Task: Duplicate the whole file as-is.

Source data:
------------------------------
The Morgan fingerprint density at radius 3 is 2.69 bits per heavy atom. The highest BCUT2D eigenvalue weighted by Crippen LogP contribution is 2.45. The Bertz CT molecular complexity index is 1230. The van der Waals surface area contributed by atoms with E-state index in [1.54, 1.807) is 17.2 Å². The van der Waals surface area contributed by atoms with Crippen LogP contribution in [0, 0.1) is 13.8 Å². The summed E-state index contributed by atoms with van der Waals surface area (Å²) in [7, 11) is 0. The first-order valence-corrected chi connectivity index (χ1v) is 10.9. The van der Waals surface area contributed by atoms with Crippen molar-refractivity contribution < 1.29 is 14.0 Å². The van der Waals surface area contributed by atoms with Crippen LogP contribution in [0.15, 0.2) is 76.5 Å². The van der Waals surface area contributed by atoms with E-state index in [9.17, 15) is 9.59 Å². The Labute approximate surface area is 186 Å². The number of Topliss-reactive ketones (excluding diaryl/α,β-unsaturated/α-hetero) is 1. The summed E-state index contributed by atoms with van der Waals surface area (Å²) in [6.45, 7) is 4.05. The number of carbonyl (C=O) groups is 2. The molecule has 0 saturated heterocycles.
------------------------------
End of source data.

The Morgan fingerprint density at radius 3 is 2.69 bits per heavy atom. The highest BCUT2D eigenvalue weighted by Crippen LogP contribution is 2.45. The Bertz CT molecular complexity index is 1230. The van der Waals surface area contributed by atoms with E-state index in [1.54, 1.807) is 17.2 Å². The van der Waals surface area contributed by atoms with Crippen LogP contribution in [0, 0.1) is 13.8 Å². The summed E-state index contributed by atoms with van der Waals surface area (Å²) in [7, 11) is 0. The first-order valence-corrected chi connectivity index (χ1v) is 10.9. The van der Waals surface area contributed by atoms with Crippen molar-refractivity contribution < 1.29 is 14.0 Å². The van der Waals surface area contributed by atoms with Crippen LogP contribution in [0.15, 0.2) is 76.5 Å². The van der Waals surface area contributed by atoms with E-state index in [9.17, 15) is 9.59 Å². The Labute approximate surface area is 186 Å². The number of Topliss-reactive ketones (excluding diaryl/α,β-unsaturated/α-hetero) is 1. The summed E-state index contributed by atoms with van der Waals surface area (Å²) in [6.45, 7) is 4.05. The number of carbonyl (C=O) groups is 2. The molecule has 0 saturated heterocycles.